Avoid Gaps in Native Cloud Security Tools With a Comprehensive Security Approach, Part 1
The major cloud service providers support Infrastructure-as-a-Service (IaaS), Software-as-a-Service (SaaS), and Platform-as-a-Service (PaaS) offerings on which you can build a robust cloud environment. Regardless of which cloud service provider (CSP) you choose, the concepts for securing these offerings will be similar although the specific services, features, and implementations will differ. For example, for each CSP you will manage much of your virtualized infrastructure of network, storage and compute instances through a management console or by code, but the API’s you call, the features you enable, and code you write to do this will be different.
Organizations must understand not only what cloud features and services are available from their CSP but also how to appropriately configure them to ensure their own cloud-environment remains appropriately secure.
Ensuring that your cloud configuration is secure requires a solid understanding of the capabilities of your CSP. Often the features that provide these capabilities may be similar in concept between CSP offerings. Even within a single CSP, there may be multiple features that sound like they do the same thing but have very different capabilities that you must understand in order to choose the best one for a given use case. Also, it might seem like common sense but the features and services available by one CSP may not be available by another, although CSPs are constantly releasing new features all the time in order to keep up or stay ahead of their competition.
The security services and features offered by the major CSPs are powerful tools to help protect your cloud environment. In some cases, these features may not completely meet your security requirements and you will need to supplement with your own technology or processes to protect your cloud environment from unwanted vulnerabilities. Some organizations may choose to use multiple cloud providers to distribute their risk across vendors but, for these situations, they may also need to develop multiple solutions for a single control because tools and code that works for one CSP may not work for another. Auditing your cloud configurations against a recommended standard helps ensure that you are not missing important controls and are using compliance tools that have visibility across multiple cloud technologies.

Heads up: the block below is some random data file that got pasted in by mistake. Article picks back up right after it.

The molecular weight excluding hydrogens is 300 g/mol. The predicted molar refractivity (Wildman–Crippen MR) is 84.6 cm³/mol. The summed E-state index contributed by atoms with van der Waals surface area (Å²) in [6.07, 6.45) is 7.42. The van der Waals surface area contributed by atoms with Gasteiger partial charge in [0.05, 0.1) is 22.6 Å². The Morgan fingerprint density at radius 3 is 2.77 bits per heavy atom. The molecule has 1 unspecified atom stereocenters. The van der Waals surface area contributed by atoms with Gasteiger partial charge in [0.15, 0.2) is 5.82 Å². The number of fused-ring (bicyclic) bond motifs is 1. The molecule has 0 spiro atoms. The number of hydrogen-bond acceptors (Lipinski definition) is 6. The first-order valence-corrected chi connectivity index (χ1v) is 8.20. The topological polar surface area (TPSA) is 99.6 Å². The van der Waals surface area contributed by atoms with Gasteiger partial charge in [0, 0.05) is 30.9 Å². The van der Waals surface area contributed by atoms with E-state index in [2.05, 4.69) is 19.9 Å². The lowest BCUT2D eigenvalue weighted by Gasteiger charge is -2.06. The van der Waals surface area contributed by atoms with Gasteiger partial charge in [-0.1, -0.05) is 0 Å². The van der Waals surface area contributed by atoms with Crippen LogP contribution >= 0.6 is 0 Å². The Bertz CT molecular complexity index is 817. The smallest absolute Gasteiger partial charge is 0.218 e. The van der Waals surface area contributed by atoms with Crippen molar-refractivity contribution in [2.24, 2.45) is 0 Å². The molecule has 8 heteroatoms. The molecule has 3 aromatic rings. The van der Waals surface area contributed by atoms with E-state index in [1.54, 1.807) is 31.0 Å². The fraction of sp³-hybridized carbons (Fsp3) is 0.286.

Your security approach doesn’t need to be complex, but it must be consistent. First, be sure you understand what business and security requirements your cloud environment must meet. These requirements may come from a variety of sources ranging from your internal security policy to compliance requests made by your customers or set by the verticals that your product serves.
Next, assess the service and feature capabilities offered by your CSP to understand what controls they provide, which of their controls you can use, and which controls you must provide yourself.
The major CSPs – Microsoft, Amazon, Google – offer hundreds of individual services and features that you can leverage to improve your cloud environment. A number of these features help improve the security and compliance of your deployment. Understanding which ones to enable can be daunting but the CSP documentation is usually good and there are other online resources that can help.
Lastly, audit these controls for effective operation and be sure to regularly update your documentation and tooling to reflect changes to your environment. Choosing a cloud-aware security tool to help manage the security and compliance of your cloud environment are important because traditional tools designed for on-premises infrastructure and legacy networks may not work well in the cloud. For example, using containers and overlay networks may make it more difficult to track down an attacker. This is because the ephemeral nature of the containers means they come and go, and by the time a defender’s investigation reaches a compromised container it may already have been spun down and the evidence lost. Likewise, orchestration software may regularly recycle IP addresses which also makes tracking by IP address more difficult without some sort of historical timeline able to maintain and correlate past container activity with IP address allocation. Cloud-aware tools that register and correlate IP addresses, virtual machines instances, clusters, cloud subscriptions, and other cloud-specific meta data can improve incident response rates.
In the second part of this two-part series, we’ll look specifically at specific tactics for securing your cloud environment.